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Career and Education Opportunities for Landscape Architects in Wisconsin

Wisconsin has a population of 5,654,774, which has grown by 5.43% in the last 10 years. Nicknamed the "Badger State," its capital is Madison, though its largest city is Milwaukee.

There are currently 510 working landscape architects in Wisconsin; this should grow 7% to about 540 working landscape architects in the state by 2016. This is not quite as good as the nation as a whole, where employment opportunities for landscape architects are expected to grow by about 19.7%. Landscape architects generally plan and design land areas for such projects as parks and other recreational facilities, airports, and commercial, industrial, and residential sites.

Landscape architects earn about $26 hourly or $55,210 yearly on average in Wisconsin and about $28 hourly or $58,960 yearly on average nationally. Earnings for landscape architects are not quite as good as earnings in the general category of Architecture in Wisconsin and not quite as good as general Architecture category earnings nationally. Jobs in this field include: environment friendly landscape designer, land planner, and project manager.

In 2008, there were a total of 3,619,782 jobs in Wisconsin. The average annual income was $37,770 in 2008, up from $36,990 in 2007. The unemployment rate in Wisconsin was 8.5% in 2009, which has grown by 3.7% since the previous year. Approximately 22.4% of Wisconsin residents have college degrees, which is lower than the national average.

The top industries in Wisconsin include dairy product manufacturing, cheese manufacturing, and converted paper product manufacturing. Notable tourist destinations include the CAPT Frederick Pabst Mansion, the America's Black Holocaust Museum Inc, and the Eisner Museum of Advertising & Design.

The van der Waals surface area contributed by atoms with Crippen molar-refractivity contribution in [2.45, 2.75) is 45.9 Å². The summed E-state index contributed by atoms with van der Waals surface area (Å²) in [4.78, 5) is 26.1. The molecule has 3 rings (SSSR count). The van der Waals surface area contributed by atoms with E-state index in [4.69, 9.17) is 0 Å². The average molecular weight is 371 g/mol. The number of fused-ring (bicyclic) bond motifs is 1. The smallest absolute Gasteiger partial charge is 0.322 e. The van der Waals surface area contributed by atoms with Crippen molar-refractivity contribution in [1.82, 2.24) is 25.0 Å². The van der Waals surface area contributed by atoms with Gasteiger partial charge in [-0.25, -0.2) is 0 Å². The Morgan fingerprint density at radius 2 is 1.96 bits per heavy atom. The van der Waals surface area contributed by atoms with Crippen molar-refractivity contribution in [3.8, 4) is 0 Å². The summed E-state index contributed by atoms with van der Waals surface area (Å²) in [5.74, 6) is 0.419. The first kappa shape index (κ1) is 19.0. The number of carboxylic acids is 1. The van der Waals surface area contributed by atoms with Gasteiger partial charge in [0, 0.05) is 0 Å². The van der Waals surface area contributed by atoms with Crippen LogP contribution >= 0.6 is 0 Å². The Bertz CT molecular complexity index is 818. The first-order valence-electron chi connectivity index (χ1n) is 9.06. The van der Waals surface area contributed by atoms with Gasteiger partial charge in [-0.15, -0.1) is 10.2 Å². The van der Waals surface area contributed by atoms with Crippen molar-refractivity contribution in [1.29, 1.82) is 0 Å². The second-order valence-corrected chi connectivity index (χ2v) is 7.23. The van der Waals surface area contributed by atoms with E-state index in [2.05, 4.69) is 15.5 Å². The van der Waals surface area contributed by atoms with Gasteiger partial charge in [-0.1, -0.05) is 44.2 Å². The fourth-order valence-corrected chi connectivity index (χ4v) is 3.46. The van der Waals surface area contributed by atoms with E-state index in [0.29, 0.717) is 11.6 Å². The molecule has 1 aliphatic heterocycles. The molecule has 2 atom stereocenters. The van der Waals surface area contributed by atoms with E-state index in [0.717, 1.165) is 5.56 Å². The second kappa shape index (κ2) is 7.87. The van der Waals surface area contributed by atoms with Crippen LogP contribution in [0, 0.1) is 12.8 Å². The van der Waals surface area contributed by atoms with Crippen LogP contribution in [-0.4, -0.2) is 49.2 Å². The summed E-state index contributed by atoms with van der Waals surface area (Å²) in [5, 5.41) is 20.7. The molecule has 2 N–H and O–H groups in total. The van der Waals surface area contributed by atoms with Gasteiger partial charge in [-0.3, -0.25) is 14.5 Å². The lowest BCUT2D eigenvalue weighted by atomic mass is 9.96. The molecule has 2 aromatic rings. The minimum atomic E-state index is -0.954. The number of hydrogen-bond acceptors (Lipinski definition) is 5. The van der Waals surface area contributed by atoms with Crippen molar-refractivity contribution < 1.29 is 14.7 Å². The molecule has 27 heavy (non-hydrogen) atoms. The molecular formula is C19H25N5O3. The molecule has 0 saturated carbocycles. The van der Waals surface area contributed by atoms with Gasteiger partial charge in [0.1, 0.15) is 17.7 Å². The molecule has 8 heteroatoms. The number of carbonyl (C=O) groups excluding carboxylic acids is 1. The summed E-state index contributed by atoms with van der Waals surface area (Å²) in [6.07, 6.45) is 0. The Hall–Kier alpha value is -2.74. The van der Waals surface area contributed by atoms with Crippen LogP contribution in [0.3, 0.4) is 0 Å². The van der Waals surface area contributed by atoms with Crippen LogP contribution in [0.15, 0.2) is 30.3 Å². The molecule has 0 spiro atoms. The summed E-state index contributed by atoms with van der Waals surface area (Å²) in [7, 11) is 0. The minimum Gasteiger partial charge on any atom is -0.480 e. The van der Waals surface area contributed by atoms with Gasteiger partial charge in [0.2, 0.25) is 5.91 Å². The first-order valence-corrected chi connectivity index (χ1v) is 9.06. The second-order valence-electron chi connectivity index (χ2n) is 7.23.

CITIES WITH Landscape Architect OPPORTUNITIES IN Wisconsin


JOB DESCRIPTION: Landscape Architect

Landscape Architect video from the State of New Jersey Dept. of Labor and Workforce Development

In general, landscape architects plan and design land areas for such projects as parks and other recreational facilities, airports, and commercial, industrial, and residential sites.

Every day, landscape architects are expected to be able to listen to and understand others in meetings. They need to articulate ideas and problems. It is also important that they read and understand documents and reports.

Similar jobs with educational opportunities in Wisconsin include:

  • Agricultural Engineer. Apply knowledge of engineering technology and biological science to agricultural problems concerned with power and machinery, electrification, structures, soil and water conservation, and processing of agricultural products.
  • Architect. Plan and design structures, such as private residences, office buildings, and other structural property.
  • Civil Engineer. Perform engineering duties in planning, designing, and overseeing construction and maintenance of building structures, and facilities, such as roads, railroads, airports, bridges, harbors, channels, dams, irrigation projects, pipelines, power plants, water and sewage systems, and waste disposal units. Includes architectural, structural, and geo-technical engineers.
  • Civil Engineering Technician. Apply theory and principles of civil engineering in planning, designing, and overseeing construction and maintenance of structures and facilities under the direction of engineering staff or physical scientists.
  • Health, Safety, and Environment Manager. Plan, implement, and coordinate safety programs, requiring application of engineering principles and technology, to prevent or correct unsafe environmental working conditions.
  • Materials Engineer. Evaluate materials and develop machinery and processes to manufacture materials for use in products that must meet specialized design and performance specifications. Develop new uses for known materials. Includes those working with composite materials or specializing in one type of material, such as graphite, metal and metal alloys, ceramics and glass, plastics and polymers, and naturally occurring materials.

LOCATION INFORMATION: Wisconsin

Wisconsin
Wisconsin photo by KKNiteOwl

Wisconsin has a population of 5,654,774, which has grown by 5.43% in the last 10 years. Nicknamed the "Badger State," its capital is Madison, though its biggest city is Milwaukee. In 2008, there were a total of 3,619,782 jobs in Wisconsin. The average annual income was $37,770 in 2008, up from $36,990 the previous year. The unemployment rate in Wisconsin was 8.5% in 2009, which has grown by 3.7% since the previous year. Roughly 22.4% of Wisconsin residents have college degrees, which is lower than the national average.

The top industries in Wisconsin include dairy product manufacturing, cheese manufacturing, and converted paper product manufacturing. Notable tourist destinations include the Charles Allis Art Museum, the Eisner Museum of Advertising & Design, and the Betty Brinn Children's Museum.